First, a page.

What's it like to fly on a repurposed Boeing 747 with a huge rectangular hole in its side — and a state-of-the-art telescope peering out through it?

After three years of trying — six attempts in all — I finally got my chance to fly aboard the one-of-a-kind Stratospheric Observatory for Infrared Astronomy. SOFIA is a repurposed Boeing 747SP aircraft that's been modified to observe while flying at altitudes of 39,000 feet (12 km) and above. The business end is a compact, 2.5-meter telescope that peers out into the universe through a hole in the fuselage. It's a big hole, 18 feet long and 13½ high (5.5 by 4.1 m), that gets opened once the plane reaches 30,000 feet.

As detailed in Sky & Telescope's May issue, I flew on SOFIA to find out what kinds of astronomy can be done from the stratosphere. "Plenty," it turns out, and there's a long queue of astronomers waiting to use it. Most have been waiting a long time: the project began in 1997 and took 14 years and $1.1 billion to become fully operational. NASA and the German Aerospace Center (DLR) paid for it, and staff from Universities Space Research Association manage day-to-day operations.

Here are some behind-the-scenes snapshots of what it takes to get SOFIA airborne and its telescope feasting on starlight:

SOFIA gets ready to fly
SOFIA is stored and maintained at NASA's Dryden Aircraft Operations Facility in Palmdale, California. The arrow points to the giant door (slight bulge) that opens at altitude to expose the telescope.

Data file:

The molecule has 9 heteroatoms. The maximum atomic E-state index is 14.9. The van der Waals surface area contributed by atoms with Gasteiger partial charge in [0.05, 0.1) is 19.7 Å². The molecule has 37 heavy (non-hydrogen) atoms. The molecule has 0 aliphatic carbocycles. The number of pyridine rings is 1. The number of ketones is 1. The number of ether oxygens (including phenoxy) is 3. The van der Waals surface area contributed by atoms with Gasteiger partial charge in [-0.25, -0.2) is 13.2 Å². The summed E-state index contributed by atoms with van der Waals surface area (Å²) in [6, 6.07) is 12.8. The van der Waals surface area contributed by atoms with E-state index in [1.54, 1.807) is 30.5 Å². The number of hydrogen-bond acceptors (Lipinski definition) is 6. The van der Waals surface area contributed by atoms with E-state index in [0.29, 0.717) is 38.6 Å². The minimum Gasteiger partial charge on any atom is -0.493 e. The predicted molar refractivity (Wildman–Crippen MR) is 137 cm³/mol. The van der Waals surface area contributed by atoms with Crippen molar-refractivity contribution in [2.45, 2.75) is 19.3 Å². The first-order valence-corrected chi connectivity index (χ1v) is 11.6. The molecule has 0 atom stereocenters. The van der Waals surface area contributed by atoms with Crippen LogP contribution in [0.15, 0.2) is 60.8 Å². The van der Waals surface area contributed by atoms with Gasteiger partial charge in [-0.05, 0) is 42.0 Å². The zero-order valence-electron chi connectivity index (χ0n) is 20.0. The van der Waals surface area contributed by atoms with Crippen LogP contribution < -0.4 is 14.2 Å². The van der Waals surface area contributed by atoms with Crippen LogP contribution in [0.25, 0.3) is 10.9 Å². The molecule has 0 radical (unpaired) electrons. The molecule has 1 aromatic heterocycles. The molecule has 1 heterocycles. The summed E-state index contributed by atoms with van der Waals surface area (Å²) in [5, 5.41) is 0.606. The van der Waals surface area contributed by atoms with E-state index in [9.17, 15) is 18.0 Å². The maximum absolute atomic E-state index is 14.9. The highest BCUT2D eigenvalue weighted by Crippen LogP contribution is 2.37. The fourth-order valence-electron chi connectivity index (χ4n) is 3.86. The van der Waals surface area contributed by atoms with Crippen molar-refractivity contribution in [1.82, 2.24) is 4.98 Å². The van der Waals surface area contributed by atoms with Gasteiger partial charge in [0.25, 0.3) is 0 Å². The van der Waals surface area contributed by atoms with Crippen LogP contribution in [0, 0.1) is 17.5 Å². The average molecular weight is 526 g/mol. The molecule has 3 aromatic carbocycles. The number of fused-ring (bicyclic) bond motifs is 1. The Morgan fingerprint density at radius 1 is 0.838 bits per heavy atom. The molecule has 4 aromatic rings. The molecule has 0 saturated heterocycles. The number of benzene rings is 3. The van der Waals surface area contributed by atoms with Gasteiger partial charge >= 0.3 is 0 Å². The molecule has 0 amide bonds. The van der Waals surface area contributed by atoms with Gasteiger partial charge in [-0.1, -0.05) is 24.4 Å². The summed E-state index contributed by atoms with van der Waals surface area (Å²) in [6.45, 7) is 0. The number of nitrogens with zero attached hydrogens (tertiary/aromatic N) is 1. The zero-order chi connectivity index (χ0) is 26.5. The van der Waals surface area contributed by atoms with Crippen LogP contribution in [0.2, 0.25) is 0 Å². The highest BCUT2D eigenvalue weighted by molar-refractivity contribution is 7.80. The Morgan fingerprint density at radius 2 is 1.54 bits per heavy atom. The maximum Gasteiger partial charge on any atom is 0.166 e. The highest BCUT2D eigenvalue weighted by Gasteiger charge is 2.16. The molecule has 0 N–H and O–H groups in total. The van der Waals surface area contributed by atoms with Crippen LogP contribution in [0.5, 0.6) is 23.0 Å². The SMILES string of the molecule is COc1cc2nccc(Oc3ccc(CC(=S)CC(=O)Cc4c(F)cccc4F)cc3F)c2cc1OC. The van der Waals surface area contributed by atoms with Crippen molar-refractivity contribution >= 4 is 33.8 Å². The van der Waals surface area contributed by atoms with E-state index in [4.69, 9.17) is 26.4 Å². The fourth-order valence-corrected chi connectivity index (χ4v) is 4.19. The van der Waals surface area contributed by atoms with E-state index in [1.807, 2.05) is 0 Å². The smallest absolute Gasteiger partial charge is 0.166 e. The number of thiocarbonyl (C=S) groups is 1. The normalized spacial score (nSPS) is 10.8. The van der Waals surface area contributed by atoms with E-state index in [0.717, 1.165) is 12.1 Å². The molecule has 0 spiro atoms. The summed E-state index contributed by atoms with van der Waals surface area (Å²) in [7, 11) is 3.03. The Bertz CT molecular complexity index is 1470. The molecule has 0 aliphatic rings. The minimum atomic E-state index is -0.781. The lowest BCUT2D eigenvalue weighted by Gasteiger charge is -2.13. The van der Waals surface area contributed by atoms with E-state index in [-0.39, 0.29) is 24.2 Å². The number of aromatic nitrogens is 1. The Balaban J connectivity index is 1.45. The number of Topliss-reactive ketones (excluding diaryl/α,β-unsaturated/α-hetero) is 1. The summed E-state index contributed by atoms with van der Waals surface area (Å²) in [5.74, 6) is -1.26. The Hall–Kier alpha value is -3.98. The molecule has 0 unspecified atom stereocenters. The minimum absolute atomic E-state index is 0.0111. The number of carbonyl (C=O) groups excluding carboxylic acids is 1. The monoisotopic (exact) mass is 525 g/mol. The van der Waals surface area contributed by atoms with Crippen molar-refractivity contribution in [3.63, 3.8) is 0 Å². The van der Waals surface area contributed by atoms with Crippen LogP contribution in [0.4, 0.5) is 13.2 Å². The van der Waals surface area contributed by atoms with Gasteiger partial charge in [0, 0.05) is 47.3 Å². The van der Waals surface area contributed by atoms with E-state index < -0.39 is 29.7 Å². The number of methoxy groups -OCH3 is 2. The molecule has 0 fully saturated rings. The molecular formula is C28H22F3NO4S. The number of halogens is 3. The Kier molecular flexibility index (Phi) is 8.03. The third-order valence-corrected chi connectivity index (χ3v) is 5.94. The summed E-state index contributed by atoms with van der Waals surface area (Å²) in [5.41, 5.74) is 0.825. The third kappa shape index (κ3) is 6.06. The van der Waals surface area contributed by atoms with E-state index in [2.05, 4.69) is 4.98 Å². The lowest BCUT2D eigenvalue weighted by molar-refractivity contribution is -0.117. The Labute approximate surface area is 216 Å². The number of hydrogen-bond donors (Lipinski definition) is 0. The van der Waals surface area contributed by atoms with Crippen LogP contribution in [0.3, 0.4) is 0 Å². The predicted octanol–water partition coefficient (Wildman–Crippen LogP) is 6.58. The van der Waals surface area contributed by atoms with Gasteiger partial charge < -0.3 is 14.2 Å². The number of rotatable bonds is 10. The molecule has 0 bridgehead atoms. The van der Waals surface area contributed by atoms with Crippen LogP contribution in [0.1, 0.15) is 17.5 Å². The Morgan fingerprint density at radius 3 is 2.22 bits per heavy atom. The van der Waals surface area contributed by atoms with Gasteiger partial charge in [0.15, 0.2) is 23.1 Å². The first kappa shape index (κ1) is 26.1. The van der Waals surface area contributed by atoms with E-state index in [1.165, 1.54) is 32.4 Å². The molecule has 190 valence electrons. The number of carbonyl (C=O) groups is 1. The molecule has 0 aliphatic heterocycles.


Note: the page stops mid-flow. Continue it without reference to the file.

S&T: J. Kelly Beatty
SOFIA preflight briefing
You can't just hop aboard. Passengers are required to pass an emergency-procedures class and to attend the preflight briefing.
S&T: J. Kelly Beatty
Kelly Beatty and Franck Marchis
Here I am with astronomer Franck Marchis, who plans to study the asteroid 2 Pallas on tonight's flight. My blue flight suit is made of Nomex, which is fire resistant. (Franck's T-shirt probably isn't!).
S&T: J. Kelly Beatty
SOFIA's spartan interior
It's definitely a no-frills flight. Many of the interior panels have been removed to permit access to cabling.)
S&T: J. Kelly Beatty
Brainstorming the flight plan
A cockpit glitch caused a 2-hours departure delay, and the flight team huddles to decide which observations won't get made. A typical flight all-night flight lasts 7 to 9 hours.
S&T: J. Kelly Beatty
SOFIA's interior
Everyone on the flight team has assigned stations. In fact, there's even a console for journalists and educators who come along.
S&T: J. Kelly Beatty
Kelly Beatty aboard SOFIA
During flight, the interior of SOFIA is very noisy. We all wear these military-grade "cans" — to deaden the loud drone and to communicate with each other.
S&T: J. Kelly Beatty


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